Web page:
Anopheline mosquito larvae were periodically collected from the potential breeding habitats along the national road in the southern and western parts of Kenya (N 0° 57.46′–S 3° 41.963′, E 36° 43.698′–E 40° 0.261′) during the date ranges May 12, 2008 to December 11, 2010. The collection time was 15–30 min when Anopheline larvae could be found by preliminary 10 times dipping of the water in the habitats. In small and shallow habitats, larvae were directly collected with pipettes. The geographical positions of the collection points were recorded with a global positioning system as well as some habitat characteristics (habitat size, depth, canopy coverage, vegetation coverage, algae abundance, and deposit amount).

Collected fourth instar larvae were placed in 1.5-ml plastic vials containing 100% ethanol and stored at −20°C until analysis. When larvae were collected in earlier instar stages, they were reared in the laboratory until they reached the fourth instar.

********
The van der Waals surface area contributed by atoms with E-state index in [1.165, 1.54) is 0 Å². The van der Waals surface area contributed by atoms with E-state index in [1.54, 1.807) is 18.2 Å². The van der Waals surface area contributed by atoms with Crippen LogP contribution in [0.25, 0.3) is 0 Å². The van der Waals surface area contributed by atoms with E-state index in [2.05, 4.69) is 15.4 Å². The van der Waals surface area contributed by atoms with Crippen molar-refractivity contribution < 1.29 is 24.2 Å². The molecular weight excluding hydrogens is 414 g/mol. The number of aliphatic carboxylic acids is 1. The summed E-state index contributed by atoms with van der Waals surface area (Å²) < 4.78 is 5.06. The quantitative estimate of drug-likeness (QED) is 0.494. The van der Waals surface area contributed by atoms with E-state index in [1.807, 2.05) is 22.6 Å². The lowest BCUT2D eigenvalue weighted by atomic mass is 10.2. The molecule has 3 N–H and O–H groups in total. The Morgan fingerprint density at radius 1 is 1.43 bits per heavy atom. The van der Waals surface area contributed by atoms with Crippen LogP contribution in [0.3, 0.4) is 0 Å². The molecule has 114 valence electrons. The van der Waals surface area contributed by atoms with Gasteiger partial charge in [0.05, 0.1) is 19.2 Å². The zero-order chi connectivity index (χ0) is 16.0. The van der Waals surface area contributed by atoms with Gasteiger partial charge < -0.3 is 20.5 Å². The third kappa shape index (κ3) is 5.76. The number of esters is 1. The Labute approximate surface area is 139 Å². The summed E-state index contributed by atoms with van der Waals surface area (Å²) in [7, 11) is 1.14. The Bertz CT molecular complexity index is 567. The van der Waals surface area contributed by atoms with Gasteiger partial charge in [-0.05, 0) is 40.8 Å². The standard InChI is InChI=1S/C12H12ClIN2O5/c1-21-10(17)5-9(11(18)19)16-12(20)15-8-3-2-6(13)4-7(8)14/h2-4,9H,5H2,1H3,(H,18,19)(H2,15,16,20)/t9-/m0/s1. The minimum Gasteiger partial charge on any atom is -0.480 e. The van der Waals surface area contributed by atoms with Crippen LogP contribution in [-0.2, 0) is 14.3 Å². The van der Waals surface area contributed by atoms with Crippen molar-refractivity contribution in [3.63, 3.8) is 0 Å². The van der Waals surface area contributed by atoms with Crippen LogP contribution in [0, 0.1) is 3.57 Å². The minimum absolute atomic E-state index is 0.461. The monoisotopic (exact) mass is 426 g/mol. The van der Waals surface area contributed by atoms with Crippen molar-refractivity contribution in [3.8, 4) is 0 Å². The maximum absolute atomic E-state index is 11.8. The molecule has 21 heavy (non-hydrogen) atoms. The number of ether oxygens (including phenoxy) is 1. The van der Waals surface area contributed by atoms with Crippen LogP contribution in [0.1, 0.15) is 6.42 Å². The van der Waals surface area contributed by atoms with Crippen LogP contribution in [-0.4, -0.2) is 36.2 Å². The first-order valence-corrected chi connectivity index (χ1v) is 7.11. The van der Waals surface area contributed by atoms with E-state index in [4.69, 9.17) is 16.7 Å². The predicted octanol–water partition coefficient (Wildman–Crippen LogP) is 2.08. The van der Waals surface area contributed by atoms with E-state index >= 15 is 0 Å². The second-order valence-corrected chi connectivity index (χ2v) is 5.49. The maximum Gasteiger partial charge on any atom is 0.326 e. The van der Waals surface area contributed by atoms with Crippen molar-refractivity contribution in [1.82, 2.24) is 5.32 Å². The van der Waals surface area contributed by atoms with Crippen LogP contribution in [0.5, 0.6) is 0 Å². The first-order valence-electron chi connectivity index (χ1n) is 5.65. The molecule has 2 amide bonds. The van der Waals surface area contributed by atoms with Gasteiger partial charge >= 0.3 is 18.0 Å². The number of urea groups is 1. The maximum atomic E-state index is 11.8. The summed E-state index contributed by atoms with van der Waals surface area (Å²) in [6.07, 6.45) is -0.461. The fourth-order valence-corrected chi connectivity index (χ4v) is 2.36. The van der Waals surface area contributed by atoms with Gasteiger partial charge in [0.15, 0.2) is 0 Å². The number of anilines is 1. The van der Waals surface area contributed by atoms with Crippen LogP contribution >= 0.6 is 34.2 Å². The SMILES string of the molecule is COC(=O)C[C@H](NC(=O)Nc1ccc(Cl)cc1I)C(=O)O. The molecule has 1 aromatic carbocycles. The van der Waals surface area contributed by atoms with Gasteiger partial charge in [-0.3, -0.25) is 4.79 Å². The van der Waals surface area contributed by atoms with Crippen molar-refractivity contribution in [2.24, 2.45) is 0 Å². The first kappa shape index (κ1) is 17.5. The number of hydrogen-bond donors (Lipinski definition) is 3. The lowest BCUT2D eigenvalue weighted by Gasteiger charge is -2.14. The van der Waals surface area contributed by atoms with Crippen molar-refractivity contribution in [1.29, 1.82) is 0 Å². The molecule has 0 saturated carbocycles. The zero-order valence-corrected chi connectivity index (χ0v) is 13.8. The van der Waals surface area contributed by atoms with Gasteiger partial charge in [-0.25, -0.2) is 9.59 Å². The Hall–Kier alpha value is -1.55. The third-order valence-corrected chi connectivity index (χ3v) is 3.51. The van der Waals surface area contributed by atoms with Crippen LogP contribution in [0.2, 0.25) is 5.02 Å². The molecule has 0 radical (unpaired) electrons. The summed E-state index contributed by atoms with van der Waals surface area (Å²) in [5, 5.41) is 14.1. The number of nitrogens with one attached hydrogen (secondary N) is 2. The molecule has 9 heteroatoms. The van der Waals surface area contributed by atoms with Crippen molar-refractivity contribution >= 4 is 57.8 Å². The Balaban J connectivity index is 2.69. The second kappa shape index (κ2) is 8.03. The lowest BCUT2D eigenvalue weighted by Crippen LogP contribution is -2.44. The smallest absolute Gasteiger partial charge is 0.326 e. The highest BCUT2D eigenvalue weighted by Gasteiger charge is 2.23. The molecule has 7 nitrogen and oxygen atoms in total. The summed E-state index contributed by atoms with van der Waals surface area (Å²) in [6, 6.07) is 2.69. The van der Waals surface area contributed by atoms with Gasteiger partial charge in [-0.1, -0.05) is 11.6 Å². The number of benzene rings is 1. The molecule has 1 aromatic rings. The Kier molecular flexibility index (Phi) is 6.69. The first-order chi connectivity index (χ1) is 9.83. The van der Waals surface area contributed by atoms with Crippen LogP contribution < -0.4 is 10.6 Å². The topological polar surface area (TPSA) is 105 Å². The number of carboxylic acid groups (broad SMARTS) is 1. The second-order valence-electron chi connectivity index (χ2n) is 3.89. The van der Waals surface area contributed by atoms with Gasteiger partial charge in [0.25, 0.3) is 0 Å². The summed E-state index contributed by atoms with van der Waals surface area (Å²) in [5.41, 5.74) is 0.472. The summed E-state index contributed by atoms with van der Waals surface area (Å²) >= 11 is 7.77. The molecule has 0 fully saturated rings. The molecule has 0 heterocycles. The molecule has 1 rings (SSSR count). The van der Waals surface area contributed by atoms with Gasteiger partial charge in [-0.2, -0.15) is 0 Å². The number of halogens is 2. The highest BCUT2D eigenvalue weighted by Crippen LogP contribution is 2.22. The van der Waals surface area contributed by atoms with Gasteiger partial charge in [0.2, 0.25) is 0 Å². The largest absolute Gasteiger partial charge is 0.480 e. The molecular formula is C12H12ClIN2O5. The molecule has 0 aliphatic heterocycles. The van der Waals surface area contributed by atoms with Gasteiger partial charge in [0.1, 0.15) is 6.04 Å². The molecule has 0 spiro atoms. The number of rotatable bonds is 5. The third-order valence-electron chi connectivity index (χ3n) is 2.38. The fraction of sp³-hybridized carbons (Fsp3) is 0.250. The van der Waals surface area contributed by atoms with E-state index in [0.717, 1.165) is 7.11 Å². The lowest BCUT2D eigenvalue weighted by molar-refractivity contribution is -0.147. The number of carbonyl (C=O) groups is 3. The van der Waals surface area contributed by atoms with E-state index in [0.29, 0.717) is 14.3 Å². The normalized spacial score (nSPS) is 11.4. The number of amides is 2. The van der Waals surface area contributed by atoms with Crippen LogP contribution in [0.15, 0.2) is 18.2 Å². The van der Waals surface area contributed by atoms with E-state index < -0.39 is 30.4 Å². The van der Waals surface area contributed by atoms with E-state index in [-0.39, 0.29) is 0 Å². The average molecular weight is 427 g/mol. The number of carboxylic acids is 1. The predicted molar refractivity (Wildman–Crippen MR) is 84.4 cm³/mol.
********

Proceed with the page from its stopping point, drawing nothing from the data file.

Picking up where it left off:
Extraction of DNA

The DNA of morphologically identified larvae was extracted using an ethanol precipitation method. Each mosquito larva was homogenized with a microtube pestle in a 1.5-ml tube containing 100 µl grinding buffer (0.8 M NaCl, 0.16 M sucrose, 0.13 M EDTA, 0.124 M Trizma base, and 0.5% SDS). The homogenate was incubated at 65°C for 30 min. The incubated sample was mixed with 14 µl of 8 M potassium acetate and kept on ice for 30 min. The cooled sample was centrifuged at 15,000 rpm for 10 min to remove debris. The supernatant was transferred to new tubes, mixed with 200 µl of cold 95% ethanol, and stored at −20°C for over 2 h. The cooled sample was centrifuged at 15,000 rpm for 20 min, and the supernatant was discarded. The precipitate was rinsed first with 70% ethanol and then with 95% ethanol. The rinsed precipitate was resuspended in 100 µl of sterile water.

Species identification

Collected larvae were examined microscopically to distinguish the An. gambiae species complex from other Anopheline species based on the identification keys of Gillies and Coetzee [18]. The extracted DNA was identified using the multiplex polymerase chain reaction (PCR) method described by Scott et al. [19].

Detection of point mutations in the voltage-gated sodium channel